Survey of corticioid fungi in North American pinaceous forests reveals hyperdiversity, underpopulated sequence databases, and species that are potentially ectomycorrhizal.

Journal Article (Journal Article)

The corticioid fungi are commonly encountered, highly diverse, ecologically important, and understudied. We collected specimens in 60 pine and spruce forests across North America to survey corticioid fungal frequency and distribution and to compile an internal transcribed spacer (ITS) database for the group. Sanger sequences from the ITS region of vouchered specimens were compared with sequences on GenBank and UNITE, and with high-throughput sequence data from soil and roots taken at the same sites. Out of 425 high-quality Sanger sequences from vouchered specimens, we recovered 223 distinct operational taxonomic units (OTUs), the majority of which could not be assigned to species by matching to the BLAST database. Corticioid fungi were found to be hyperdiverse, as supported by the observations that nearly two-thirds of our OTUs were represented by single collections and species estimator curves showed steep slopes with no plateaus. We estimate that 14.8-24.7% of our voucher-based OTUs are likely to be ectomycorrhizal (EM). Corticioid fungi recovered from the soil formed a different community assemblage, with EM taxa accounting for 40.5-58.6% of OTUs. We compared basidioma sequences with EM root tips from our data, GenBank, or UNITE, and with this approach, we reiterate existing speculations that Trechispora stellulata is EM. We found that corticioid fungi have a significant distance-decay pattern, adding to the literature supporting fungi as having geographically structured communities. This study provides a first view of the diversity of this important group across North American pine forests, but much of the biology and taxonomy of these diverse, important, and widespread fungi remains unknown.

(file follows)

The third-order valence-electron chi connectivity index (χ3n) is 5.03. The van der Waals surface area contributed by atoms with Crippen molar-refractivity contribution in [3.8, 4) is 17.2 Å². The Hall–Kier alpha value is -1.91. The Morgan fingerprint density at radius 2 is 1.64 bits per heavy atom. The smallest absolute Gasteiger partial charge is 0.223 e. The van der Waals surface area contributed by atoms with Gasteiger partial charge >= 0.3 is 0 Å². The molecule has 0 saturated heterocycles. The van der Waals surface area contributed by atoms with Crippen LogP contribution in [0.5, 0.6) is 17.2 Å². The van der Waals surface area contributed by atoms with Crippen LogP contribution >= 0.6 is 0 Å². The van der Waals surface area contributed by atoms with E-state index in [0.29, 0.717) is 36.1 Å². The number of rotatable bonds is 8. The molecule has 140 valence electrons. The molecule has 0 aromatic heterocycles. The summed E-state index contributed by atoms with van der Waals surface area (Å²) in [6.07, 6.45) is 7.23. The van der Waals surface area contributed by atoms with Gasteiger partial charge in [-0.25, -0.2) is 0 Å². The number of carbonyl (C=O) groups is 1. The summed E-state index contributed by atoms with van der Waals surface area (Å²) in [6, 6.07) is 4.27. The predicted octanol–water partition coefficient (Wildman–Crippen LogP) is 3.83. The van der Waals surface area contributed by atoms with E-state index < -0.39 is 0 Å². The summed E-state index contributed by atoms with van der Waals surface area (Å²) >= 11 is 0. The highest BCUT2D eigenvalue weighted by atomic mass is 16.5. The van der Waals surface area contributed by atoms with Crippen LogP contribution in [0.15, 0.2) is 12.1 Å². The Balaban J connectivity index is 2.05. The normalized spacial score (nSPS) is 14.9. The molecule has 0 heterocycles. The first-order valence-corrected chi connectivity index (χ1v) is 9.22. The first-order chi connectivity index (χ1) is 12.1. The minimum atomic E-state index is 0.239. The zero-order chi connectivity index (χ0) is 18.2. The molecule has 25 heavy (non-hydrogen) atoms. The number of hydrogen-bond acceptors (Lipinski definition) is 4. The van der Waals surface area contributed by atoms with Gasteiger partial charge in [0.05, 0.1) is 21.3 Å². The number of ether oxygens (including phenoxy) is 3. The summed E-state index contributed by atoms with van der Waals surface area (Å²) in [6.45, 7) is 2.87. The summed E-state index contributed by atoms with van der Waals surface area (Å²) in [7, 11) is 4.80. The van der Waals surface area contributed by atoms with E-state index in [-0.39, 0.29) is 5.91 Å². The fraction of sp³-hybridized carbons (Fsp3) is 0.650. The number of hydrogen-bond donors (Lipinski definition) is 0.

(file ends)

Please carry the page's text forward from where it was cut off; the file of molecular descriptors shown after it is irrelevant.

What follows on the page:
Full Text

Duke Authors

Cited Authors

  • Rosenthal, LM; Larsson, K-H; Branco, S; Chung, JA; Glassman, SI; Liao, H-L; Peay, KG; Smith, DP; Talbot, JM; Taylor, JW; Vellinga, EC; Vilgalys, R; Bruns, TD

Published Date

  • January 2017

Published In

Volume / Issue

  • 109 / 1

Start / End Page

  • 115 - 127

PubMed ID

  • 28402791

Electronic International Standard Serial Number (EISSN)

  • 1557-2536

International Standard Serial Number (ISSN)

  • 0027-5514

Digital Object Identifier (DOI)

  • 10.1080/00275514.2017.1281677


  • eng